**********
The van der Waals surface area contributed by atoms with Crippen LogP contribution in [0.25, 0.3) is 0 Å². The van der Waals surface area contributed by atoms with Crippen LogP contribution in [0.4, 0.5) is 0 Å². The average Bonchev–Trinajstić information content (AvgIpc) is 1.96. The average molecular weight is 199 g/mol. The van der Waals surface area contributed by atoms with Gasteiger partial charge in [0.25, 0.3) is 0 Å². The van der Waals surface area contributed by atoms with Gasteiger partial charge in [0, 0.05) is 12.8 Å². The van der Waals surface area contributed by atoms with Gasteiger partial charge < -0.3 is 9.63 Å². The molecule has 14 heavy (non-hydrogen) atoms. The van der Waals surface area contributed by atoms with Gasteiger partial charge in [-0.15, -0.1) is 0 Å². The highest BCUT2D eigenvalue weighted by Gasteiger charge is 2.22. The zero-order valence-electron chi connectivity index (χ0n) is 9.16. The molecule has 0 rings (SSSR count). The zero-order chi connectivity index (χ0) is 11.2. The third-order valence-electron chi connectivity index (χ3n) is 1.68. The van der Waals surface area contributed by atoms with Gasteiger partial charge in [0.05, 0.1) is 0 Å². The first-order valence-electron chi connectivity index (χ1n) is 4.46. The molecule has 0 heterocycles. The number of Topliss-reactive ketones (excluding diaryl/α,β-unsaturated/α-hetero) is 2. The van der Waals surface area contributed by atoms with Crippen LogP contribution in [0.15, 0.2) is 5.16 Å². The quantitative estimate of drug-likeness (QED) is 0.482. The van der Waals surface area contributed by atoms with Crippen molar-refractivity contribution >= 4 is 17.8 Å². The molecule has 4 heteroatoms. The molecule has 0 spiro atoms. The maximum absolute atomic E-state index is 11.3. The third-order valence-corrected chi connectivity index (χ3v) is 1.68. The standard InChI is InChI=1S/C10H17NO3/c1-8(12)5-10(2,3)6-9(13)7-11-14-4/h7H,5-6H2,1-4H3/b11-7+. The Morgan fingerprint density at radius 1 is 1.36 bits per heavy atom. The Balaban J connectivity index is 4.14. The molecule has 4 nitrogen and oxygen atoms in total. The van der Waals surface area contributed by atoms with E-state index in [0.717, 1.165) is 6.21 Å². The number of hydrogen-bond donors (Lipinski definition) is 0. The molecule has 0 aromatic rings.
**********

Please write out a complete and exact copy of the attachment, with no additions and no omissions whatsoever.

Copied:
The van der Waals surface area contributed by atoms with Crippen LogP contribution in [0.25, 0.3) is 0 Å². The van der Waals surface area contributed by atoms with Crippen LogP contribution in [0.4, 0.5) is 0 Å². The average Bonchev–Trinajstić information content (AvgIpc) is 1.96. The average molecular weight is 199 g/mol. The van der Waals surface area contributed by atoms with Gasteiger partial charge in [0.25, 0.3) is 0 Å². The van der Waals surface area contributed by atoms with Gasteiger partial charge in [0, 0.05) is 12.8 Å². The van der Waals surface area contributed by atoms with Gasteiger partial charge < -0.3 is 9.63 Å². The molecule has 14 heavy (non-hydrogen) atoms. The van der Waals surface area contributed by atoms with Gasteiger partial charge in [-0.15, -0.1) is 0 Å². The highest BCUT2D eigenvalue weighted by Gasteiger charge is 2.22. The zero-order valence-electron chi connectivity index (χ0n) is 9.16. The molecule has 0 rings (SSSR count). The zero-order chi connectivity index (χ0) is 11.2. The third-order valence-electron chi connectivity index (χ3n) is 1.68. The van der Waals surface area contributed by atoms with Gasteiger partial charge in [0.05, 0.1) is 0 Å². The first-order valence-electron chi connectivity index (χ1n) is 4.46. The molecule has 0 heterocycles. The number of Topliss-reactive ketones (excluding diaryl/α,β-unsaturated/α-hetero) is 2. The van der Waals surface area contributed by atoms with Crippen LogP contribution in [0.15, 0.2) is 5.16 Å². The quantitative estimate of drug-likeness (QED) is 0.482. The van der Waals surface area contributed by atoms with Crippen molar-refractivity contribution >= 4 is 17.8 Å². The molecule has 4 heteroatoms. The molecule has 0 spiro atoms. The maximum absolute atomic E-state index is 11.3. The third-order valence-corrected chi connectivity index (χ3v) is 1.68. The standard InChI is InChI=1S/C10H17NO3/c1-8(12)5-10(2,3)6-9(13)7-11-14-4/h7H,5-6H2,1-4H3/b11-7+. The Morgan fingerprint density at radius 1 is 1.36 bits per heavy atom. The Balaban J connectivity index is 4.14. The molecule has 4 nitrogen and oxygen atoms in total. The van der Waals surface area contributed by atoms with E-state index in [0.717, 1.165) is 6.21 Å². The number of hydrogen-bond donors (Lipinski definition) is 0. The molecule has 0 aromatic rings.